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Posted on Wednesday, 15 October 2014 15:03

Hafid el Fassy : The banking system has its Robin Hood

Hafid el Fassy. Photo©Hassan Ouazzani for TARFed up with the excesses of banking culture, this Moroccan entrepreneur aims to show that ethical finance is viable.

Hafid El fassy, who can quote in the same sentence former federal Reserve chief Alan Greenspan and the late King Hassan II, is not your average banker.

Faces oF Finance

Backed by a new generation of bankers, Africa's financial sector is fuelling the continent's exponential growth. Foreign investment continues to flow to African projects, but more than ever the focus is shifting, with the continent generating home-grown solutions to its challenges and shaping its own financial future.

Behind the scenes at African banks, law firms and companies, a quiet revolution is underway. The architects of this phenomenon are vanguard of finance professionals seeking to push the continent's rapid development and to channel the resources crucial to fund Africa's expansion.

It includes Simon Denny, one of South Africa's chief mergers and acquisitions experts, and Hafid El Fassy, a Moroccan banker battling to strengthen the ethical dimension of the financial sphere. Ghana's Joshua Siaw, too, is a rising star and at only 30 is heading the Africa division at a leading law firm.

There are thousands of such players across the continent, and these new faces of finance have several things in common, in addition to their vast business experience. They each have an international perspective and the ambition to shape a new self-sustaining Africa providing sophisticated financial solutions to build the continent of tomorrow. ●

At 47, the son of a Saint-Cyr trained cavalry officer knows what the military school motto "they study to vanquish" means.

Discipline, assertiveness and precision have led him to an international career which began in france, took him to Wall Street as a trader and then brought him back to Morocco a decade ago to launch a green banking platform.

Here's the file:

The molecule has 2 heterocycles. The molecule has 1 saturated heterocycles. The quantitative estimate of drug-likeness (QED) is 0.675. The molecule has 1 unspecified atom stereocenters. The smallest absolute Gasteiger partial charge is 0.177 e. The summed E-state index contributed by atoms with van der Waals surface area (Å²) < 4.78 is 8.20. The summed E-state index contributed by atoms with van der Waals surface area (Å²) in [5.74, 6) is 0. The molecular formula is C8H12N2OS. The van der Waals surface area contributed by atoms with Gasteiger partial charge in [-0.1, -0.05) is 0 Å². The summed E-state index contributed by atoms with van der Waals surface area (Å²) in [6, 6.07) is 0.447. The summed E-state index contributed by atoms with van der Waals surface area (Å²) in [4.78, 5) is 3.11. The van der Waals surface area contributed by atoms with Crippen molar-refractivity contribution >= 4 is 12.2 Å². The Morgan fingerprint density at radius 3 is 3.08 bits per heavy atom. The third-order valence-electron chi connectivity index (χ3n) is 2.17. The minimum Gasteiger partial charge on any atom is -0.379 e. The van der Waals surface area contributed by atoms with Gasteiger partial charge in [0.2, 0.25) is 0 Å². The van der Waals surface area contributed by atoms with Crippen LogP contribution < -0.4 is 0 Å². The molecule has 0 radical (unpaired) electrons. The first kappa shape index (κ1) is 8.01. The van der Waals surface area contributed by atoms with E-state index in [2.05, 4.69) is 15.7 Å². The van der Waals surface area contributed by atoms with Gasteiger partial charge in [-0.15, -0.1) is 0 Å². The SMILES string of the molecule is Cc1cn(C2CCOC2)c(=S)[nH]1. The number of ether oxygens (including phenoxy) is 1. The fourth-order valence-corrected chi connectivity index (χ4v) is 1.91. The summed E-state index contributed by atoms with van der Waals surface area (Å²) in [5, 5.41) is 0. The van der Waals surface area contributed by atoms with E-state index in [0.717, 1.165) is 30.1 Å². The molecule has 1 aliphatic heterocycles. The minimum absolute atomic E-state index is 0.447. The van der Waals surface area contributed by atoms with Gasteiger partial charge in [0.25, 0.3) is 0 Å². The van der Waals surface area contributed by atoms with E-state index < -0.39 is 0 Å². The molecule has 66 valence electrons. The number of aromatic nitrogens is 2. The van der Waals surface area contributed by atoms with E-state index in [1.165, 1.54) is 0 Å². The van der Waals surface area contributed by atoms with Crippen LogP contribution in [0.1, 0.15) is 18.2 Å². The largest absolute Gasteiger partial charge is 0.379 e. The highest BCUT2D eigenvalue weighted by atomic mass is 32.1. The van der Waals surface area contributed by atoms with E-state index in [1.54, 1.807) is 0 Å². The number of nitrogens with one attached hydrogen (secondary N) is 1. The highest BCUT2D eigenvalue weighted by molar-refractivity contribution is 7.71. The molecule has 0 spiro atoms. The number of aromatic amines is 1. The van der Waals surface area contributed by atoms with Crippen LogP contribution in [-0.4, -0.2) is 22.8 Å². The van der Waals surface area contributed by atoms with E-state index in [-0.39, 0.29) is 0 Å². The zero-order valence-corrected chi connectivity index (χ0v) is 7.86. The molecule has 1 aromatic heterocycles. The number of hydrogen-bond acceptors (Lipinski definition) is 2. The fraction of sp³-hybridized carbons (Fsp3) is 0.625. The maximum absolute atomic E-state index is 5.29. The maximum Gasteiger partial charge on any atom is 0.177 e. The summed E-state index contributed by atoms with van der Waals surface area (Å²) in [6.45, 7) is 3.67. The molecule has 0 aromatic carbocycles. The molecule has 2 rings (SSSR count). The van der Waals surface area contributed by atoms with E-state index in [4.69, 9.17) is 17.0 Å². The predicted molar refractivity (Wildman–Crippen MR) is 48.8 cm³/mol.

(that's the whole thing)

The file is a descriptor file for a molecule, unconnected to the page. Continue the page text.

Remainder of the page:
It all started when he graduated from Paris Dauphine University's financial engineering programme in 1991.

"I saw an internship offer from a subsidiary of the Union Européenne de CIC. They were looking for someone to help manage the developing countries' debt portfolio. I was not supposed to work in the front office, but this internship changed everything."

Two years later, El fassy was hired by the Union des Banques Arabes et Françaises (60% of which is held by Arab central banks).

After 10 years co-managing a half-billion-dollar portfolio, he became an expert in African and Arab debt, working
closely with the Club de Paris and its British counterpart, the Club de Londres.

"At the time these assets were so shady they were called 'exotic' or even 'illiquid' – it was a different era."

In 2000 one of his clients, International Asset Transactions, an investment fund focused on sub-Saharan assets, offered him a position in New York. One of his tasks was to create an e-marketplace for the assets to reduce the bid-offer spread.

He also had to work with credit derivatives, with his company managing $800m to secure in bond strips worldwide. But he became wary of banking culture.

"I ended up being disgusted by what I was witnessing: bosses asking their employees to hide things when making a presentation for investors, colleagues convincing clients to buy assets they don't need at a price they can't afford just to get their bonuses," he said.

El fassy was convinced that the solution lay in a more responsible banking system. "The current situation is the direct result of my profession losing sight of its essence: financing the economy," he says.

In 2004, he returned to Morocco wanting to make a difference. After different positions in local companies, he decided to create his own firm and, in 2009, Maghreb Green Banking opened its doors.

His company only accepts projects that respect the 2003 Equator Principles that advocate ethical finance.

"We worked with Maroc Export, for instance, to connect 50 Moroccan entrepreneurs to their Gulf counterparts. I was personally screening each and every company and if i found that one was not respectful of the values of green banking, I'd simply refuse to work with them," he says.

He has also worked with Casablanca finance City to finalise details around French-speaking Bloomberg TV Africa.

"It is complicated, as the finance sector in Africa is not really keen on giving up information and the whole point of business television is transparency," he says.

"One of the other challenges was to explain to Bloomberg that we had to adapt the content of the programmes as the economic activities in the region are nothing like those in the US: we would talk about small and medium-sized enterprises, women's empowerment, infrastructure development, etc."

As he likes to multitask, El fassy is also working with the European Bank for Reconstruction and development to install their southern Eastern Mediterranean sustainable Energy financing facility credit line, to help develop investment in green energy equipment in Morocco and Jordan.

He also found himself a new lobby: social finance, to focus on stimulating positive social and environmental returns for investors and the wider world.

He co-organised and moderated the first conference in Casablanca last year organised by local think tank Conseil du Développement et de la Solidarité, with social finance UK as a guest star.

Described by his business partners as an idealist, perfectionist and workaholic, El fassy believes that making business is not incompatible with improving people's lives. In a nutshell, a progressive banker. ● 



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